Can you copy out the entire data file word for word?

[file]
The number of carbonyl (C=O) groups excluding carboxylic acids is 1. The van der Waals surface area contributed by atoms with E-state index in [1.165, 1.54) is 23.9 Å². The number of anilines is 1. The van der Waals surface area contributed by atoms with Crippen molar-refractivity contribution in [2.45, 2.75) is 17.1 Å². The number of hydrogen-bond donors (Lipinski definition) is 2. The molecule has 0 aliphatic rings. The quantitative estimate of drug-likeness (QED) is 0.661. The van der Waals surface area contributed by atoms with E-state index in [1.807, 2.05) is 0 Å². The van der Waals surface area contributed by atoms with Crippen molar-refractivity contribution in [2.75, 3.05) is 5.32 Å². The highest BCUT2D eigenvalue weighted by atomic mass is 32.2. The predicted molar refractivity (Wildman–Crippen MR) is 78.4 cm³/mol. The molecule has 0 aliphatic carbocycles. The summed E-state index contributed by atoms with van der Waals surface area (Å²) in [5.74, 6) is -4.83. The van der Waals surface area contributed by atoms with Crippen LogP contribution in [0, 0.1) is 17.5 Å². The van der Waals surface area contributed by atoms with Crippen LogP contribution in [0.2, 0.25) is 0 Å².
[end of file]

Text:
The number of carbonyl (C=O) groups excluding carboxylic acids is 1. The van der Waals surface area contributed by atoms with E-state index in [1.165, 1.54) is 23.9 Å². The number of anilines is 1. The van der Waals surface area contributed by atoms with Crippen molar-refractivity contribution in [2.45, 2.75) is 17.1 Å². The number of hydrogen-bond donors (Lipinski definition) is 2. The molecule has 0 aliphatic rings. The quantitative estimate of drug-likeness (QED) is 0.661. The van der Waals surface area contributed by atoms with E-state index in [1.807, 2.05) is 0 Å². The van der Waals surface area contributed by atoms with Crippen molar-refractivity contribution in [2.75, 3.05) is 5.32 Å². The highest BCUT2D eigenvalue weighted by atomic mass is 32.2. The predicted molar refractivity (Wildman–Crippen MR) is 78.4 cm³/mol. The molecule has 0 aliphatic carbocycles. The summed E-state index contributed by atoms with van der Waals surface area (Å²) in [5.74, 6) is -4.83. The van der Waals surface area contributed by atoms with Crippen LogP contribution in [0, 0.1) is 17.5 Å². The van der Waals surface area contributed by atoms with Crippen LogP contribution in [0.2, 0.25) is 0 Å².